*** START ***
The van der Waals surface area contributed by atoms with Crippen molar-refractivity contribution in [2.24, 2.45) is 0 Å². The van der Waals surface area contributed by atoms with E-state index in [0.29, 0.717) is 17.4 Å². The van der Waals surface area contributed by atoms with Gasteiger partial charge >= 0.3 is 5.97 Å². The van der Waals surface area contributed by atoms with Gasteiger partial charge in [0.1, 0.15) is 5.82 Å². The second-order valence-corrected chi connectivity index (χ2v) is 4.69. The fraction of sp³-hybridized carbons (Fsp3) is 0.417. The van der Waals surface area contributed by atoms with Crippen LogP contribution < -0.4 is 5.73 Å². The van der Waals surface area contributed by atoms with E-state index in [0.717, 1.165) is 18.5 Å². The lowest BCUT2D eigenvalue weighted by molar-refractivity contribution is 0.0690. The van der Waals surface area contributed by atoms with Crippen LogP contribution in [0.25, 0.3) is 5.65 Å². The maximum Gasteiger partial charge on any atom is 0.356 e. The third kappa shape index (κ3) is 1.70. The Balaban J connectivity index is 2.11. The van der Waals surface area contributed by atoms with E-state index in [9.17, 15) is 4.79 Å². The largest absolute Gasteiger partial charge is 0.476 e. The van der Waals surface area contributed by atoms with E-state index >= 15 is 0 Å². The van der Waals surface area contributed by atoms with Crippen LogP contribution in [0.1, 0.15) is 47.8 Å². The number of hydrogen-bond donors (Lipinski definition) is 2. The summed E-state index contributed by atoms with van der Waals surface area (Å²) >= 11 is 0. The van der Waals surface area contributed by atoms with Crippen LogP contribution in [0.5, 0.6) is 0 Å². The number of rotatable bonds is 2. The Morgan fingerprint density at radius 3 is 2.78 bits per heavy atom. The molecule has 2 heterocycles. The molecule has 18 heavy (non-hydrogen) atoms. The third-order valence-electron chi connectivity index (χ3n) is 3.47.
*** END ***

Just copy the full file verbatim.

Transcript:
The van der Waals surface area contributed by atoms with Crippen molar-refractivity contribution in [2.24, 2.45) is 0 Å². The van der Waals surface area contributed by atoms with E-state index in [0.29, 0.717) is 17.4 Å². The van der Waals surface area contributed by atoms with Gasteiger partial charge >= 0.3 is 5.97 Å². The van der Waals surface area contributed by atoms with Gasteiger partial charge in [0.1, 0.15) is 5.82 Å². The second-order valence-corrected chi connectivity index (χ2v) is 4.69. The fraction of sp³-hybridized carbons (Fsp3) is 0.417. The van der Waals surface area contributed by atoms with Crippen LogP contribution < -0.4 is 5.73 Å². The van der Waals surface area contributed by atoms with E-state index in [0.717, 1.165) is 18.5 Å². The lowest BCUT2D eigenvalue weighted by molar-refractivity contribution is 0.0690. The van der Waals surface area contributed by atoms with Crippen LogP contribution in [0.25, 0.3) is 5.65 Å². The maximum Gasteiger partial charge on any atom is 0.356 e. The third kappa shape index (κ3) is 1.70. The Balaban J connectivity index is 2.11. The van der Waals surface area contributed by atoms with E-state index in [9.17, 15) is 4.79 Å². The largest absolute Gasteiger partial charge is 0.476 e. The van der Waals surface area contributed by atoms with E-state index >= 15 is 0 Å². The van der Waals surface area contributed by atoms with Crippen LogP contribution in [0.1, 0.15) is 47.8 Å². The number of hydrogen-bond donors (Lipinski definition) is 2. The summed E-state index contributed by atoms with van der Waals surface area (Å²) >= 11 is 0. The van der Waals surface area contributed by atoms with Crippen LogP contribution in [0.5, 0.6) is 0 Å². The number of rotatable bonds is 2. The Morgan fingerprint density at radius 3 is 2.78 bits per heavy atom. The molecule has 2 heterocycles. The molecule has 18 heavy (non-hydrogen) atoms. The third-order valence-electron chi connectivity index (χ3n) is 3.47.